The Fifth Circuit held that the mitigating evidence was not “constitutionally relevant,” and that in any case the jury could have given it consideration as part of the “deliberateness” and “dangerousness” determinations. After the Supreme Court rejected the “constitutional relevance” test, the Fifth Circuit reaffirmed its decision that Abdul-Kabir’s mitigating evidence had been given full consideration and effect under the Texas special issues. The case was consolidated withBrewer v. Quarterman No. 05-11287.


Do Texas’s “special issue” jury instructions for capital sentencing allow jurors to give full consideration and effect to mitigating evidence about a defendant’s destructive family background and mental defects, as required by the Eighth Amendment?

Media for Abdul-Kabir v. Quarterman

Audio Transcription for Oral Argument – January 17, 2007 in Abdul-Kabir v. Quarterman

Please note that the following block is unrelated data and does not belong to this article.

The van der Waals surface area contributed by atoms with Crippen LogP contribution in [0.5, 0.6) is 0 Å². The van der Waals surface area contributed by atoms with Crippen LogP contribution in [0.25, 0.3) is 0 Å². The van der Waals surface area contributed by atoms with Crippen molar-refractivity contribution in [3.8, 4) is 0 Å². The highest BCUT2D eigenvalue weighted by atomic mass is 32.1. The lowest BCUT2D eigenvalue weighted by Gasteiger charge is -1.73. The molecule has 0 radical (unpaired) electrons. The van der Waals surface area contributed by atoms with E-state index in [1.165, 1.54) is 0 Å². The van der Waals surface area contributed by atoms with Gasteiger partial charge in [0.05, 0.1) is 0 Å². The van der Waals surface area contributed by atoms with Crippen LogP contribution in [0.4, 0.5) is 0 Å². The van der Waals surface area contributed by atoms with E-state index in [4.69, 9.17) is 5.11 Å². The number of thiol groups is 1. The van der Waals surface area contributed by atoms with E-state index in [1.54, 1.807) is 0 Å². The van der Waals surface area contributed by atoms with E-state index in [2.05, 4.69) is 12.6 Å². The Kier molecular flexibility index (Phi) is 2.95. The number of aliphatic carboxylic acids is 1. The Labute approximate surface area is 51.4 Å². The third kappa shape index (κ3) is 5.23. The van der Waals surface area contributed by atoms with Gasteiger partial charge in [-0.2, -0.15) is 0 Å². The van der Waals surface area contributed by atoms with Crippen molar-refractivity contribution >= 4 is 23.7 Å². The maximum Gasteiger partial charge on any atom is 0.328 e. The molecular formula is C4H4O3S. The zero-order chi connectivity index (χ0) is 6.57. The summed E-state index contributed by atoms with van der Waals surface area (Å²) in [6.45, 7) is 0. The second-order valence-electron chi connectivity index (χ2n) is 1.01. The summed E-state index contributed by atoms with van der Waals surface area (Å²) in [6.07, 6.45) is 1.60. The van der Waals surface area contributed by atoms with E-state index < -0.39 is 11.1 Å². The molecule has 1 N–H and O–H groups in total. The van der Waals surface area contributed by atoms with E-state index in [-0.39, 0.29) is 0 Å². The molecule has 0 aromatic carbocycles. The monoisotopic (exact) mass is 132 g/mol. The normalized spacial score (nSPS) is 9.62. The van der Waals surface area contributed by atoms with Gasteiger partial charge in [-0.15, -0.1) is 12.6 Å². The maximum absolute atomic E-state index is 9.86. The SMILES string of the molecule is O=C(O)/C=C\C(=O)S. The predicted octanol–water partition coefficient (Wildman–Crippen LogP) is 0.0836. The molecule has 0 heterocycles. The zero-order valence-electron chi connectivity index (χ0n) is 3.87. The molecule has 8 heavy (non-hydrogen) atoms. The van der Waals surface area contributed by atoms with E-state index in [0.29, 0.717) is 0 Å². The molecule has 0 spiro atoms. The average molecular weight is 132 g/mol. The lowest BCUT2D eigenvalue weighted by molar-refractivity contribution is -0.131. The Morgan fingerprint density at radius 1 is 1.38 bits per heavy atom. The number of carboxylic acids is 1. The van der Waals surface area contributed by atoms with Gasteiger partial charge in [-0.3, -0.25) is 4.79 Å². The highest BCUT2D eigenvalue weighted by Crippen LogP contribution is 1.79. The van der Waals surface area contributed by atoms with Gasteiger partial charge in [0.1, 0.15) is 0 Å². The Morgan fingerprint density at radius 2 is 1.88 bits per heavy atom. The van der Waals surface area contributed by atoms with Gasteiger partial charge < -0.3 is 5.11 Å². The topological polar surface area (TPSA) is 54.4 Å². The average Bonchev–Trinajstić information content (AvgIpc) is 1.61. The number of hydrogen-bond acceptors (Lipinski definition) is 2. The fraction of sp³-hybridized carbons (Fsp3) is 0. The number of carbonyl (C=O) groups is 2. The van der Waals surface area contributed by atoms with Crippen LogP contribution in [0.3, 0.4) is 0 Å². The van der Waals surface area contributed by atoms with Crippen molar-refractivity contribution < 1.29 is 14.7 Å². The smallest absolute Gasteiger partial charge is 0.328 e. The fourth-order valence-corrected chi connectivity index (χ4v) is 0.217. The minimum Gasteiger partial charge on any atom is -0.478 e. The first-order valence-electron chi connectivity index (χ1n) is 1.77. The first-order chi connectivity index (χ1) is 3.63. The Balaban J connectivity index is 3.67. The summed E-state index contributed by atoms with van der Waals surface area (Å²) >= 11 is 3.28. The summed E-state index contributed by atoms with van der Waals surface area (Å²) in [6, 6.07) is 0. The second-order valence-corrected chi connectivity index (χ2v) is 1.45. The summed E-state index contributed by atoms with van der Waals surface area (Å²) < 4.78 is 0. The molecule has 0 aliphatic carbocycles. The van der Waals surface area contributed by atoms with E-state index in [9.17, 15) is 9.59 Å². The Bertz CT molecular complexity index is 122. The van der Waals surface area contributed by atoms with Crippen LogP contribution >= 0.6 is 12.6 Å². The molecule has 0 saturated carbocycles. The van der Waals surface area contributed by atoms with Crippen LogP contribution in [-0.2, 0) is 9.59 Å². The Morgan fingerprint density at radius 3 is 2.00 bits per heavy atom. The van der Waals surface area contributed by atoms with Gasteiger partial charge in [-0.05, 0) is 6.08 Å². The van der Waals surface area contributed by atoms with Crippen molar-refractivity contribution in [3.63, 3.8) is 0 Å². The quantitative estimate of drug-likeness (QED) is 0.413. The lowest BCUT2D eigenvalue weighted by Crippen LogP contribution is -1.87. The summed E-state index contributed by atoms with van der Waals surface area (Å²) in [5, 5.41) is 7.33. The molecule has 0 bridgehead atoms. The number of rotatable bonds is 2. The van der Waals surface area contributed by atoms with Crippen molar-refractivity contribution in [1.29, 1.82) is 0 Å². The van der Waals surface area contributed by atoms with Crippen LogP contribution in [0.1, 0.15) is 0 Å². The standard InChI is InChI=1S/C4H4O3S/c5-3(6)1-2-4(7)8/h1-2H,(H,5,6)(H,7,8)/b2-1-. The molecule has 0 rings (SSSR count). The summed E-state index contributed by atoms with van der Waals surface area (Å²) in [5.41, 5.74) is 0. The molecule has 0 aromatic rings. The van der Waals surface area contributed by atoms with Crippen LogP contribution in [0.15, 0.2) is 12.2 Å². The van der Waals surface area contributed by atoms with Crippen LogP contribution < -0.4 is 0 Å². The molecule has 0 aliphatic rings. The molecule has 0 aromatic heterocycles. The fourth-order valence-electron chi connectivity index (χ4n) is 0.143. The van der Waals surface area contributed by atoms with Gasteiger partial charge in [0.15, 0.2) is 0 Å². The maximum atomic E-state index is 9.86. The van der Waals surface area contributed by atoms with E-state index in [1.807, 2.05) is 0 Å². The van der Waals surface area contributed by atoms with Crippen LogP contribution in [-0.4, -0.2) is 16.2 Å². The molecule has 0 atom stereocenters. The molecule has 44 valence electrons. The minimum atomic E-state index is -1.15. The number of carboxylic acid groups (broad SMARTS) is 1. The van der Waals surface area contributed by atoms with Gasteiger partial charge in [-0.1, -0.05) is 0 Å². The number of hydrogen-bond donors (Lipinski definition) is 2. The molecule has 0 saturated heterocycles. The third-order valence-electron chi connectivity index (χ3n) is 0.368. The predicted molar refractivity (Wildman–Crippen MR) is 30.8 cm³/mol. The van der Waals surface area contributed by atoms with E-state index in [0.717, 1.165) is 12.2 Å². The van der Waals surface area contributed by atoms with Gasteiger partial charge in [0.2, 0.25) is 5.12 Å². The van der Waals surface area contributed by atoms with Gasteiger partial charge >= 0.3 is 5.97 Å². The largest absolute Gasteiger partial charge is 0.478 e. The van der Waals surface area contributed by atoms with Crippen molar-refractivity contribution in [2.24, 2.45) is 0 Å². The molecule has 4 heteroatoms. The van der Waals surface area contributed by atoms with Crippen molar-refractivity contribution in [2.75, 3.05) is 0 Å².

Audio Transcription for Opinion Announcement – April 25, 2007 in Abdul-Kabir v. Quarterman

John G. Roberts, Jr.:

Justice Stevens has the opinion this morning in 05-11284, Abdul-Kabir v. Quarterman in the consolidated case 05-11287, Brewer v. Quarterman.

John Paul Stevens:

These cases come to us from the United States Court of Appeals for the Fifth Circuit.

In both cases petitioner’s claim that the former Texas Capital sentencing statute in impermissibly prevented the sentencing jury from giving meaningful consideration to institutionally relevant mitigating evidence.